Last prominent militant commander surrenders his weapons

The last significant militant commander in the oil-rich Niger Delta region has surrendered his weapons in return for an unconditional pardon. Defence Minister Godwin Abbe said it was, “the beginning of the development of the Niger Delta.”


Reuters - Nigeria’s last prominent militant leader agreed to halt fighting in the oil-producing Niger Delta and surrendered his weapons on Sunday in return for an unconditional pardon.

Tompolo, whose gunmen were behind many attacks on the oil industry in the western Niger Delta, handed over rocket launchers, machine guns and explosives to Defence Minister Godwin Abbe at his camp in Oporoza in the creeks of Delta state.

"It is an act of patriotism that Tompolo and his group surrendered their arms," Abbe said at the ceremony.

"The time has come for us to settle down and find solutions to what led to the crisis in the region. Today marks the beginning of the development of the Niger Delta."

Despite being home to Africa’s biggest oil and gas industry, the Delta is one of Nigeria’s poorest regions.

Tompolo late on Saturday accepted President Umaru Yar’Adua’s amnesty offer, which was due to expire at midnight on Sunday.  Two commanders in the eastern delta laid down their weapons on Saturday.

Local residents, politicians and security experts hope the weapons surrender by the best-known militant commanders in the  Delta will bring a period of stability, although pockets of hardliners could still launch attacks.

The Movement for the Emancipation of the Niger Delta (MEND), the umbrella militant group, warned on Saturday that "unknown commanders" had replaced those who had accepted amnesty and said a next phase of its campaign would begin soon.

But the group has been severely weakened by the amnesty offer—Tompolo was arguably its most important commander in the western delta and Farah Dagogo a key leader in the east.

Emotional surrender


Thousands of people gathered in Oporoza and Delta state’s capital Warri to witness the disarmament ceremony.

Tompolo was short of words during most of the handover, able to say only "all is well, all is well" to the crowd before bursting into tears.

"We came because we want peace," said Chief Andrew Anegba, who was among the thousands gathered in Warri to greet Tompolo before the ceremony.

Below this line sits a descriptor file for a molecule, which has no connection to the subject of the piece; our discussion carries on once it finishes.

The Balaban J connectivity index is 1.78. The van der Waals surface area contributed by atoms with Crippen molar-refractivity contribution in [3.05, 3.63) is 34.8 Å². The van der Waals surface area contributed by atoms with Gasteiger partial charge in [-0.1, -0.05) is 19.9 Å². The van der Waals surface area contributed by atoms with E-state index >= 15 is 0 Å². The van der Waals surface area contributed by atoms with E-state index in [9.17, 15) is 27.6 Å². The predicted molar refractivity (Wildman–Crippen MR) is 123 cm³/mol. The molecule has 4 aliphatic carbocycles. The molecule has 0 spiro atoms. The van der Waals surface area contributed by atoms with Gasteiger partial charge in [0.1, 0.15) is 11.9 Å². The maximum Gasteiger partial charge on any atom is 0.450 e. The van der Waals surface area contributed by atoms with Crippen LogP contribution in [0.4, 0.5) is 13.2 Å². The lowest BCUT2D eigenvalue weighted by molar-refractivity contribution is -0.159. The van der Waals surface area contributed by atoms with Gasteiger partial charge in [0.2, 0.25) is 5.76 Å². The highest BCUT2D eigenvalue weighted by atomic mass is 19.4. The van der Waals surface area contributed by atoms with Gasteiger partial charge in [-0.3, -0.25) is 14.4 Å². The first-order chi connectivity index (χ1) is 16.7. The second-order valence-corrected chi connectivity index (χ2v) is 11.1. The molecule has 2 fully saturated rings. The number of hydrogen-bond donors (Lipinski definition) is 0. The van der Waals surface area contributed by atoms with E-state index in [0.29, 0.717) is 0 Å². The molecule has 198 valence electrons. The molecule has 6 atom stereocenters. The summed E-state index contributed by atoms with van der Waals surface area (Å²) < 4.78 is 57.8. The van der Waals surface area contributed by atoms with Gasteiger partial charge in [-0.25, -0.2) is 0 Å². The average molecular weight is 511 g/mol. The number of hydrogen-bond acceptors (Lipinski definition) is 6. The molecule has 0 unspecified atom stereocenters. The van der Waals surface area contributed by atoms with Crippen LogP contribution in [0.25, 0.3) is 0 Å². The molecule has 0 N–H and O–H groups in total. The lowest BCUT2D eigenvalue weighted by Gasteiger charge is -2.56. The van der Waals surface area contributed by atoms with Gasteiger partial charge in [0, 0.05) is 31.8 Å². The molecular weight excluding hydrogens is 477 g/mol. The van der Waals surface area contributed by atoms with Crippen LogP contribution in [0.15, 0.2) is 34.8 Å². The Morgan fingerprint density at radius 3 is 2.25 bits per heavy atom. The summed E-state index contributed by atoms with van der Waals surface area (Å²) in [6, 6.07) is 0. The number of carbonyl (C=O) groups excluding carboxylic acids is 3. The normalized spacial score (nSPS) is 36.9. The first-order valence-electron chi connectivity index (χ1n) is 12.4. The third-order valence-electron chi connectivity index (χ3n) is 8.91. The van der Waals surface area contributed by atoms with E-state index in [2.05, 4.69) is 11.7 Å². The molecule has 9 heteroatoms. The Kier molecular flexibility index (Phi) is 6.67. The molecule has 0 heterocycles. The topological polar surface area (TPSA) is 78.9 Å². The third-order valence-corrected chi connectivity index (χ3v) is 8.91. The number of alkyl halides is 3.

"The last militant groups are giving up arms, and that means peace is coming back," said Anegba, a traditional Ijaw ethnic community leader from Ogbe-Ijoh, close to where security forces used helicopters and gunboats to attack Tompolo’s camps in May.

Yar’Adua’s amnesty offer is the most concerted effort so far to bring peace to the Delta.

Unrest in the region has prevented Nigeria, which vies with Angola as Africa’s biggest oil producer, from pumping much above two-thirds of its production capacity.

It also costs the country $1 billion a month in lost revenues, according to the central bank, and has helped to push up global energy prices.

Tompolo, whose full name is Government Ekpemupolo, was one of the leaders of the Federated Niger Delta Ijaw Communities (FNDIC) based in Warri, and responsible for shutting down a large chunk of oil output from the western delta in 2003.

He is believed to have been important in drawing together the factions that formed MEND.

Despite Nigeria’s oil riches, the vast majority of its 140 million people live on $2 a day or less, and some of the most acute poverty is in the villages of the delta. The militants say they are fighting for a fairer share of the oil wealth.

But the line between militancy and crime is blurred. Some militants have grown rich from a trade in stolen crude oil and extortion, with hundreds of expatriates and wealthy Nigerians kidnapped for ransom over the past three years.

Sceptics say that, even if commanders disarm, there is little to stop fighters from finding new leaders and resuming attacks. Some residents fear they will return to the creeks unless those who hand over their weapons can quickly find work.

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